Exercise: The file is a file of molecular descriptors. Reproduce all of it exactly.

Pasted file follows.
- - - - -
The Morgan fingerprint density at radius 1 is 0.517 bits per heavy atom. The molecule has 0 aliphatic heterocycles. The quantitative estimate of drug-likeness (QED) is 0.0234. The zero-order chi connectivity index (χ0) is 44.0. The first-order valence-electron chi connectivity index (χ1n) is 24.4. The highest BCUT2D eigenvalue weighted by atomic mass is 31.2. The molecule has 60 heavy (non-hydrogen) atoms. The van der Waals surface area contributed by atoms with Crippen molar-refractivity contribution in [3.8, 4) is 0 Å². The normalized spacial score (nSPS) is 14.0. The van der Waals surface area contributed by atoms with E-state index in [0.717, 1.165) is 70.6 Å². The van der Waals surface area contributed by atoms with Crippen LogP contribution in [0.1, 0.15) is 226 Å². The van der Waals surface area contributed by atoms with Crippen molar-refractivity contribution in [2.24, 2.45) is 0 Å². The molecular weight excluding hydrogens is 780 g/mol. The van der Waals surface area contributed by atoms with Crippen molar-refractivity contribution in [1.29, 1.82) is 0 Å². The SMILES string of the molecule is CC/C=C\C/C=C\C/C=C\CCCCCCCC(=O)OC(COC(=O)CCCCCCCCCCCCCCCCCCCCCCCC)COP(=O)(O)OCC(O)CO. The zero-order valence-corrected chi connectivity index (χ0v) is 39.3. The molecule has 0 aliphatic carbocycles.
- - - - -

The Morgan fingerprint density at radius 1 is 0.517 bits per heavy atom. The molecule has 0 aliphatic heterocycles. The quantitative estimate of drug-likeness (QED) is 0.0234. The zero-order chi connectivity index (χ0) is 44.0. The first-order valence-electron chi connectivity index (χ1n) is 24.4. The highest BCUT2D eigenvalue weighted by atomic mass is 31.2. The molecule has 60 heavy (non-hydrogen) atoms. The van der Waals surface area contributed by atoms with Crippen molar-refractivity contribution in [3.8, 4) is 0 Å². The normalized spacial score (nSPS) is 14.0. The van der Waals surface area contributed by atoms with E-state index in [0.717, 1.165) is 70.6 Å². The van der Waals surface area contributed by atoms with Crippen LogP contribution in [0.1, 0.15) is 226 Å². The van der Waals surface area contributed by atoms with Crippen molar-refractivity contribution in [2.24, 2.45) is 0 Å². The molecular weight excluding hydrogens is 780 g/mol. The van der Waals surface area contributed by atoms with Crippen molar-refractivity contribution in [1.29, 1.82) is 0 Å². The SMILES string of the molecule is CC/C=C\C/C=C\C/C=C\CCCCCCCC(=O)OC(COC(=O)CCCCCCCCCCCCCCCCCCCCCCCC)COP(=O)(O)OCC(O)CO. The zero-order valence-corrected chi connectivity index (χ0v) is 39.3. The molecule has 0 aliphatic carbocycles.